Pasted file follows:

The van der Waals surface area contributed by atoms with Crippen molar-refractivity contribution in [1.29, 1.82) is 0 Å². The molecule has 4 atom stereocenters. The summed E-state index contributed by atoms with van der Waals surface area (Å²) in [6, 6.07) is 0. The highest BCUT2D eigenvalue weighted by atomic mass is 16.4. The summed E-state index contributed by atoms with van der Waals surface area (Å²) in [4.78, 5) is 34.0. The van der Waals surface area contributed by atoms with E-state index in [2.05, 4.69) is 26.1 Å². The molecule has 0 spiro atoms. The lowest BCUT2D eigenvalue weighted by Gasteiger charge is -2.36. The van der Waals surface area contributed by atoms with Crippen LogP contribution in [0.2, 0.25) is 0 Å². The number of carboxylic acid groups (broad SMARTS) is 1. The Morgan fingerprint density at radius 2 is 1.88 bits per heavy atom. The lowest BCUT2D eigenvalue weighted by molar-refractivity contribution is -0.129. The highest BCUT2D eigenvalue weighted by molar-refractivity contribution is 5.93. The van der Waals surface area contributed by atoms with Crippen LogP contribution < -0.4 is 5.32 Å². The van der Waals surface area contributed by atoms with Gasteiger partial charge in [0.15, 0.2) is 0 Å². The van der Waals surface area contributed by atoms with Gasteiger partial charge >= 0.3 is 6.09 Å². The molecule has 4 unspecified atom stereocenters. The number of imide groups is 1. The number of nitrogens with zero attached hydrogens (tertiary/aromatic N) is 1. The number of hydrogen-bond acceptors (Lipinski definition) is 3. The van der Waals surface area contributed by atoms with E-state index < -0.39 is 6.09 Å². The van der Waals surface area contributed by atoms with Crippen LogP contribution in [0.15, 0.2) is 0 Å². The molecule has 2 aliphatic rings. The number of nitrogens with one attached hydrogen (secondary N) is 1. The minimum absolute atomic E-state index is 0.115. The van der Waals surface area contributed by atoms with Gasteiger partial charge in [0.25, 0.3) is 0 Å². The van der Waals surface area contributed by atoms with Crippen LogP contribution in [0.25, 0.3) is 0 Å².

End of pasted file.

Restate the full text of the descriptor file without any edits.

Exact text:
The van der Waals surface area contributed by atoms with Crippen molar-refractivity contribution in [1.29, 1.82) is 0 Å². The molecule has 4 atom stereocenters. The summed E-state index contributed by atoms with van der Waals surface area (Å²) in [6, 6.07) is 0. The highest BCUT2D eigenvalue weighted by atomic mass is 16.4. The summed E-state index contributed by atoms with van der Waals surface area (Å²) in [4.78, 5) is 34.0. The van der Waals surface area contributed by atoms with E-state index in [2.05, 4.69) is 26.1 Å². The molecule has 0 spiro atoms. The lowest BCUT2D eigenvalue weighted by Gasteiger charge is -2.36. The van der Waals surface area contributed by atoms with Crippen LogP contribution in [0.2, 0.25) is 0 Å². The number of carboxylic acid groups (broad SMARTS) is 1. The Morgan fingerprint density at radius 2 is 1.88 bits per heavy atom. The lowest BCUT2D eigenvalue weighted by molar-refractivity contribution is -0.129. The highest BCUT2D eigenvalue weighted by molar-refractivity contribution is 5.93. The van der Waals surface area contributed by atoms with Crippen LogP contribution < -0.4 is 5.32 Å². The van der Waals surface area contributed by atoms with Gasteiger partial charge in [0.15, 0.2) is 0 Å². The van der Waals surface area contributed by atoms with Gasteiger partial charge >= 0.3 is 6.09 Å². The molecule has 4 unspecified atom stereocenters. The number of imide groups is 1. The number of nitrogens with zero attached hydrogens (tertiary/aromatic N) is 1. The number of hydrogen-bond acceptors (Lipinski definition) is 3. The van der Waals surface area contributed by atoms with E-state index < -0.39 is 6.09 Å². The van der Waals surface area contributed by atoms with Crippen LogP contribution in [0.15, 0.2) is 0 Å². The molecule has 2 aliphatic rings. The number of nitrogens with one attached hydrogen (secondary N) is 1. The minimum absolute atomic E-state index is 0.115. The van der Waals surface area contributed by atoms with Gasteiger partial charge in [0.25, 0.3) is 0 Å². The van der Waals surface area contributed by atoms with Crippen LogP contribution in [0.25, 0.3) is 0 Å².